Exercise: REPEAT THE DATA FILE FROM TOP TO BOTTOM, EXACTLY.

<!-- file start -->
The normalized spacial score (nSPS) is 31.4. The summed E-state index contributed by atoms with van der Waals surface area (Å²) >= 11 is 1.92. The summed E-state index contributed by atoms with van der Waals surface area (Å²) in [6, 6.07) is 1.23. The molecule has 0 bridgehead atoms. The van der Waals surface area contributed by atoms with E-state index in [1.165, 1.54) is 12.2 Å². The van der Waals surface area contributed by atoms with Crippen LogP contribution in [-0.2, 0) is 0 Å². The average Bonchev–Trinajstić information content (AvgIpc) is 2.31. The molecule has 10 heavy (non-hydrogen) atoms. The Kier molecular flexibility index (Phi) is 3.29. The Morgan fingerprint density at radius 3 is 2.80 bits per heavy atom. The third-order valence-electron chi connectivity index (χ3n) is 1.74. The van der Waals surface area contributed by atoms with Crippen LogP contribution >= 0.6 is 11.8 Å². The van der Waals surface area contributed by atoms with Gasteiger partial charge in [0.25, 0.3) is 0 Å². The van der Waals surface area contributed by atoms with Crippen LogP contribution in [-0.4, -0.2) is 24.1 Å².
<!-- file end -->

The normalized spacial score (nSPS) is 31.4. The summed E-state index contributed by atoms with van der Waals surface area (Å²) >= 11 is 1.92. The summed E-state index contributed by atoms with van der Waals surface area (Å²) in [6, 6.07) is 1.23. The molecule has 0 bridgehead atoms. The van der Waals surface area contributed by atoms with E-state index in [1.165, 1.54) is 12.2 Å². The van der Waals surface area contributed by atoms with Crippen LogP contribution in [-0.2, 0) is 0 Å². The average Bonchev–Trinajstić information content (AvgIpc) is 2.31. The molecule has 10 heavy (non-hydrogen) atoms. The Kier molecular flexibility index (Phi) is 3.29. The Morgan fingerprint density at radius 3 is 2.80 bits per heavy atom. The third-order valence-electron chi connectivity index (χ3n) is 1.74. The van der Waals surface area contributed by atoms with Crippen LogP contribution >= 0.6 is 11.8 Å². The van der Waals surface area contributed by atoms with Gasteiger partial charge in [0.25, 0.3) is 0 Å². The van der Waals surface area contributed by atoms with Crippen LogP contribution in [-0.4, -0.2) is 24.1 Å².